3. The Variety. Especially in big cities, you can always find “your tribe.” In Dallas, we have a district devote to the artsy folk, the musicians,  the “ex-pacific-northwesterns”, the ranchers, the outdoorsy, the high-powered business associates. It’s not hard to find people who not only think like you do, but also who love to do what you do. Every other weekend, even in the heat of summer or the cold of winter, I see news about marathons or bike races. The fluctuation in weather doesn’t stop people from enjoying the outdoors, that’s for sure!

4. Plenty to do. Within a 10-20 minute drive of us here in Dallas, we have a FREE art museum (and countless others), an arboretum, an aquarium, a giant zoo, the House of Blues, Six Flags, Hurricane Harbor, TX State Fair, Cowboys Stadium, and White Rock Lake. If all we wanted to do was “experience Dallas”, we would never run out of events and excitement. The food is absolutely amazing! If you’ve never had TX brisket, you’re missing out. Need a beach? Not many people realize that many of the beach towns in TX rival those of the Florida coast.

5. The Patriotism. I saved this one for last, because I think it’s something completely unique to TX. I’ve never met people who are as die-hard patriotic as Texans are for their state. Picture a sports fanatic who eats, lives and breathes their team. Now, picture that kind of love, but for one’s land and state.  The people here do not look kindly on anyone who messes with their homeland, and I’m sort of in love with it. Someone once said, “If you could take the patriotism of a Texan, bottle it up and sell it to the rest of America, we’d never lose another war.” For me, the Texan spirit is the purest form of American pride that we have left in the U.S.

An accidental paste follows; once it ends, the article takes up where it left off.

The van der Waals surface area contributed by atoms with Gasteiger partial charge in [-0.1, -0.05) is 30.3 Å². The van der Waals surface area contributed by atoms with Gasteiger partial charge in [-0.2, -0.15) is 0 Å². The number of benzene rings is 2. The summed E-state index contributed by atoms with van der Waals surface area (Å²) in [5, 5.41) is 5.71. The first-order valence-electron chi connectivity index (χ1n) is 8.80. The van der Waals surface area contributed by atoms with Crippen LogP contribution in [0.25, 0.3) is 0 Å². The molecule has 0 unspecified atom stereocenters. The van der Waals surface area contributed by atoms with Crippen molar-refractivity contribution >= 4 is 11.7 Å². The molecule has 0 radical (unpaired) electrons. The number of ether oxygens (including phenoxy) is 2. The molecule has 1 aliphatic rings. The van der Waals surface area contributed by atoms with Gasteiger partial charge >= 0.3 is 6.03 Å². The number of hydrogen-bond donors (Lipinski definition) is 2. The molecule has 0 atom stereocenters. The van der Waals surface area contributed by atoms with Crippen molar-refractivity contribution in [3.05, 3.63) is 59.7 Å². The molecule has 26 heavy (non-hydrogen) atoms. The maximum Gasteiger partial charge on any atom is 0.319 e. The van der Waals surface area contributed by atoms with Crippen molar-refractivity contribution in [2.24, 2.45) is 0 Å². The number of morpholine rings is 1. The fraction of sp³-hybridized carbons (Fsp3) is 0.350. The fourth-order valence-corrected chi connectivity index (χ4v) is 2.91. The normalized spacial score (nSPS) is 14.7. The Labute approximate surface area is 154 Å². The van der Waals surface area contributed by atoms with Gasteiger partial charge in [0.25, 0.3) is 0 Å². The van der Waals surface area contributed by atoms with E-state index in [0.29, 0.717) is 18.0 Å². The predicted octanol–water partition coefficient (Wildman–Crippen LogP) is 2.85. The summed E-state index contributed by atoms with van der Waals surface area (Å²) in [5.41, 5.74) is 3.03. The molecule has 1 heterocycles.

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  • Morielle Danevicius

    I’m so curious where we will end up after Brandon goes to seminary! We moved so much when I was growing up I have zero geographical idenity. The most “at home” I’ve ever felt was in Kansas mostly because the people were laid back and didn’t make me feel stressed out all the time. I doubt we will want to stay on the east coast, or move to the west. Probably somewhere in the middle of the US. I definitely wouldn’t mind TX if that became an option! 🙂

    • http://www.ourconezone.com Kelly Cone

      You’d love TX, Morielle!

  • http://www.TheSeanaMethod.com/ Seana Turner

    I love the patriotism of TX as well. I’ve never lived there, but my sister and Aunt have. I was thinking we may be down there as my daughter applied to a college there, but alas, it was not to be. Guess we’ll just have to visit:)

    • http://www.ourconezone.com Kelly Cone

      Just make sure to visit in Spring or Fall, since those are the prettiest seasons 🙂